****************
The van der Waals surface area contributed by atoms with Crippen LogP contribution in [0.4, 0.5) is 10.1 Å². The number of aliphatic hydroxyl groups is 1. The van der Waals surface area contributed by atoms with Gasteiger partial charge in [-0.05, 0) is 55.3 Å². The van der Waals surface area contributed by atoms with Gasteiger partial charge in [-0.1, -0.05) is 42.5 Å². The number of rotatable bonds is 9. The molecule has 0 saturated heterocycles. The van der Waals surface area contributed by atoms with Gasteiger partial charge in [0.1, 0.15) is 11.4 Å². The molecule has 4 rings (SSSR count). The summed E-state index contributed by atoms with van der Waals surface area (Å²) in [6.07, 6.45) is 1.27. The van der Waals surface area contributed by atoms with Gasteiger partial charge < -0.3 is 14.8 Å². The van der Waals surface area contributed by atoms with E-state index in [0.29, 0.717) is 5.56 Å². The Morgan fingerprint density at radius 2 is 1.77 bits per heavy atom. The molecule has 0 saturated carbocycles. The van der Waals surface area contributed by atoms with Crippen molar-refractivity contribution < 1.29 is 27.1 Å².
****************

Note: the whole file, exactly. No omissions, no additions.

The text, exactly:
The van der Waals surface area contributed by atoms with Crippen LogP contribution in [0.4, 0.5) is 10.1 Å². The number of aliphatic hydroxyl groups is 1. The van der Waals surface area contributed by atoms with Gasteiger partial charge in [-0.05, 0) is 55.3 Å². The van der Waals surface area contributed by atoms with Gasteiger partial charge in [-0.1, -0.05) is 42.5 Å². The number of rotatable bonds is 9. The molecule has 0 saturated heterocycles. The van der Waals surface area contributed by atoms with Gasteiger partial charge in [0.1, 0.15) is 11.4 Å². The molecule has 4 rings (SSSR count). The summed E-state index contributed by atoms with van der Waals surface area (Å²) in [6.07, 6.45) is 1.27. The van der Waals surface area contributed by atoms with Gasteiger partial charge < -0.3 is 14.8 Å². The van der Waals surface area contributed by atoms with E-state index in [0.29, 0.717) is 5.56 Å². The Morgan fingerprint density at radius 2 is 1.77 bits per heavy atom. The molecule has 0 saturated carbocycles. The van der Waals surface area contributed by atoms with Crippen molar-refractivity contribution < 1.29 is 27.1 Å².